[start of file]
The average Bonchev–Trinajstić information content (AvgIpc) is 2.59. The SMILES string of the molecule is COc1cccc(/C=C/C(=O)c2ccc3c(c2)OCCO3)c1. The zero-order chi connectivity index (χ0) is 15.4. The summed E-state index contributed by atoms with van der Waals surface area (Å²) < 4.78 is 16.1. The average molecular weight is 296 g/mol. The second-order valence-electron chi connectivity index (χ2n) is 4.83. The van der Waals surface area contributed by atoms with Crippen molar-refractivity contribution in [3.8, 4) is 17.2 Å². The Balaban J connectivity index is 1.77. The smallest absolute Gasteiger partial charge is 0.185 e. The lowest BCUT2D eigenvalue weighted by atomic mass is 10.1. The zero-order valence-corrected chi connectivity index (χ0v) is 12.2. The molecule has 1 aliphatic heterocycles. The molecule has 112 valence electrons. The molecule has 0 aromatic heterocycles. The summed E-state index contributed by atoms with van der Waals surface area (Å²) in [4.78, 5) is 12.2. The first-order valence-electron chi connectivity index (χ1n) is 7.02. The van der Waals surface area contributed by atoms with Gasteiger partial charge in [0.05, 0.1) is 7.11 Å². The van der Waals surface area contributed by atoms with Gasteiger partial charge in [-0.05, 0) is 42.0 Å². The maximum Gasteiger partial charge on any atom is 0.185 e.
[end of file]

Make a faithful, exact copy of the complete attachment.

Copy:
The average Bonchev–Trinajstić information content (AvgIpc) is 2.59. The SMILES string of the molecule is COc1cccc(/C=C/C(=O)c2ccc3c(c2)OCCO3)c1. The zero-order chi connectivity index (χ0) is 15.4. The summed E-state index contributed by atoms with van der Waals surface area (Å²) < 4.78 is 16.1. The average molecular weight is 296 g/mol. The second-order valence-electron chi connectivity index (χ2n) is 4.83. The van der Waals surface area contributed by atoms with Crippen molar-refractivity contribution in [3.8, 4) is 17.2 Å². The Balaban J connectivity index is 1.77. The smallest absolute Gasteiger partial charge is 0.185 e. The lowest BCUT2D eigenvalue weighted by atomic mass is 10.1. The zero-order valence-corrected chi connectivity index (χ0v) is 12.2. The molecule has 1 aliphatic heterocycles. The molecule has 112 valence electrons. The molecule has 0 aromatic heterocycles. The summed E-state index contributed by atoms with van der Waals surface area (Å²) in [4.78, 5) is 12.2. The first-order valence-electron chi connectivity index (χ1n) is 7.02. The van der Waals surface area contributed by atoms with Gasteiger partial charge in [0.05, 0.1) is 7.11 Å². The van der Waals surface area contributed by atoms with Gasteiger partial charge in [-0.05, 0) is 42.0 Å². The maximum Gasteiger partial charge on any atom is 0.185 e.